Do you speak cat?
Although cats can’t communicate using words like we humans do they are in constant communication with us by means of their body language and vocalization. Their facial expressions and body postures can tell us exactly how they are feeling internally or towards us, other people or situations.
Knowing how to read a cat is extremely important especially when said cat is angry or scared. The last thing you want to do is handle a cat that is angry or scared and end up in a situation where you can potentially get yourself hurt.
Here are 5 red flags to look for in an angry or scared cat:
Ears back or flat against the skull are a sure sign that this kitty is terrified or very angry. Cats will typically flatten their ears to their skulls in order to provide protection for their ears in a fight because no one wants a chewed up or missing ear in a brawl, right?
Large pupils are another facial expression of anger or fear in cats although enlarged pupils can also be interpreted as a playful expression depending on the situation. If you have a kitty that has enlarged pupils because he sees a toy that’s being tossed around than that would indicate a playful expression but if a stranger or a dog were to approach and you had the enlarged eyes in combination with the flat ears than this kitty is scared or upset.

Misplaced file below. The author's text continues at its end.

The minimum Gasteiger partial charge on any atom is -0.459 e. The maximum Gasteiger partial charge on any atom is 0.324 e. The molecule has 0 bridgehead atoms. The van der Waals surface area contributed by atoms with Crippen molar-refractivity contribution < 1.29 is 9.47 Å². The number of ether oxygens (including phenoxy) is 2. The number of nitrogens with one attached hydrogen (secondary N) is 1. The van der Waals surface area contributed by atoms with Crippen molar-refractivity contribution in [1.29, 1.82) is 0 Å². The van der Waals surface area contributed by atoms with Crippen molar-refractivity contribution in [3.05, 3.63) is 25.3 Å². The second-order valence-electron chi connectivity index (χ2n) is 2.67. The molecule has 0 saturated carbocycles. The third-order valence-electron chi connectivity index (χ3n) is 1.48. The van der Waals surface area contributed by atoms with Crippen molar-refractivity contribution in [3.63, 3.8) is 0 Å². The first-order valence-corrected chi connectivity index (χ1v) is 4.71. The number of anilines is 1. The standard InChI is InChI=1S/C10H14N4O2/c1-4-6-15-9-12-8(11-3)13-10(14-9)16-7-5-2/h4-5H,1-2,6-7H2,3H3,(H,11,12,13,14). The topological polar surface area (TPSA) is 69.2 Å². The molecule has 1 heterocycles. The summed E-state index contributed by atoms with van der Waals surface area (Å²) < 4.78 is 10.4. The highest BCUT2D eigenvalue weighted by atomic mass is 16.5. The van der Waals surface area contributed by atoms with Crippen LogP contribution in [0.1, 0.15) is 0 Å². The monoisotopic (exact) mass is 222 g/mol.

If the fact that your cat is growling very low, deep and for prolonged periods isn’t any indication that they are angry or scared then when they start hissing and spitting at you that is definitely a red flag! You should not be messing with a cat that is this upset because chances are they will attack you and you will probably need a trip to the ER for some serious antibiotics.
BRISTLING HAIR AND/OR TAIL
Cats that are angry or scared tend to bristle their hair and tails (in either the up or down position) in an attempt to appear larger to their opponent. The thought behind that is the bigger they are the more intimidating they seem. I see this particular body language a lot in young kittens. But do keep in mind that this behavior can also be used in play between other kittens/cats. So again it all depends on the situation they are in.
This behavior goes hand in hand with the bristling of the hair and tail and has the same concept applied to it: the bigger you appear the more intimidating you seem to the opponent and the less likely you are of getting beat up… sort of.
(First rule of a cat fight: always be sure to size up the competition before getting into the cat fight!!!)
Understanding cats body language in general can be pretty tricky and it takes time to get to know your cat and fully comprehend what it is that they are communicating to you. You have to be sure to take into consideration the entire scenario: their facial expressions, body postures and their surroundings to get a good grasp as to what it is that may be setting your kitty off, but the more you study them, the more you’ll understand and the better your bond will be with them!